Health care reformers have a number of arguments for the public option, but the main one is this: that by injecting fairness and competition into the market the public option will lower premiums for everybody, including those paying for private plans. Unfortunately, a new CBO study finds that it may not have that effect at all.
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The theory behind the public option is that, by injecting a major non-profit insurer into the marketplace, it will force private competitors to cut down on administrative waste and other excesses, and, therefore, drive premiums down for everybody. Last week, when House Speaker Nancy Pelosi was on the verge of losing the fight for a muscular public option, she said "There's no philosophical difference between a robust public option and negotiated rates. It's just a difference in money."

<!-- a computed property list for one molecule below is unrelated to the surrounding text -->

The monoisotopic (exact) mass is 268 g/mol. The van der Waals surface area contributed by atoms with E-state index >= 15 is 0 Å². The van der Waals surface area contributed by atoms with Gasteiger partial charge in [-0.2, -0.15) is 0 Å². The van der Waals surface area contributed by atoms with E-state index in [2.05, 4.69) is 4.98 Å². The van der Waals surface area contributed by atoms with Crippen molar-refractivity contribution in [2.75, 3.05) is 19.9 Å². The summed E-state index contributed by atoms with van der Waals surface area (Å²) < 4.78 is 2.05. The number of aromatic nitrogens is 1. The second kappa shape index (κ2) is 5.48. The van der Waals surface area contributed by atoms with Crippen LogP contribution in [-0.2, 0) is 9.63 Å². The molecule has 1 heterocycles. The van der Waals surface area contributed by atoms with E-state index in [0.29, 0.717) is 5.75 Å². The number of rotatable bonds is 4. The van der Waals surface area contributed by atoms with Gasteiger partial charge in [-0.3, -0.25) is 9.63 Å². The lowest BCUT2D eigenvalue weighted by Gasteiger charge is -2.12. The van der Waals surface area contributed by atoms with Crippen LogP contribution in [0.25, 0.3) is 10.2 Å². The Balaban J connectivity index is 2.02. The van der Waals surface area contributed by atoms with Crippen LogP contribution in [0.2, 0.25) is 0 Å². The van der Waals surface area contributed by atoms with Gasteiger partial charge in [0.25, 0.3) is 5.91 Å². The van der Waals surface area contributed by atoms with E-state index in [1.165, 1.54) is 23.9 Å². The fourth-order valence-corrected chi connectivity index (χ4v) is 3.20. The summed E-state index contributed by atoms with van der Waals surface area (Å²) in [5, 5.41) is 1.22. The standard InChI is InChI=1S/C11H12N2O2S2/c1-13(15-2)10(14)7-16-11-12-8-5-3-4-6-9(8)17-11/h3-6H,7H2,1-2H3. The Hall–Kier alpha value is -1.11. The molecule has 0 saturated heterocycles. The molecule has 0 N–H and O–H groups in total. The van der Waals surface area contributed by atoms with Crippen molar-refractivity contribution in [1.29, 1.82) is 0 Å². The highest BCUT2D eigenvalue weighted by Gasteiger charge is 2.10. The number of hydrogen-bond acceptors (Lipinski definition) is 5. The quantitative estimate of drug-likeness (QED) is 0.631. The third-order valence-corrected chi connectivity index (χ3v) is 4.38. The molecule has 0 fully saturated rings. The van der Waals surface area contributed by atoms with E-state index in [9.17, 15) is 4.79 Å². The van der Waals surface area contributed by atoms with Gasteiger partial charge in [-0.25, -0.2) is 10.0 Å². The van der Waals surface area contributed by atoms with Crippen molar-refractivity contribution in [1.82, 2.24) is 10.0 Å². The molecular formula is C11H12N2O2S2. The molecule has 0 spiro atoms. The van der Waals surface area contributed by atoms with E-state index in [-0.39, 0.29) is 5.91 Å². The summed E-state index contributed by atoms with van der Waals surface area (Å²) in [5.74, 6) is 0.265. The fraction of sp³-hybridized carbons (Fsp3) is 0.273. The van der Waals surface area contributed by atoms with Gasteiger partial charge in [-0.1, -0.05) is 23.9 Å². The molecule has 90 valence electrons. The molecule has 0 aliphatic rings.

But is that true? Yesterday, in an analysis of House health care legislation, the CBO concluded that the six million people expected to enroll in the public option by 2019 will be paying, on average, higher premiums than will people buying private plans.
"[A] plan paying negotiated rates would attract a broad network of providers but would typically have premiums that are somewhat higher than the average premiums for the private plans in the exchanges," wrote CBO chief Doug Elmendorf.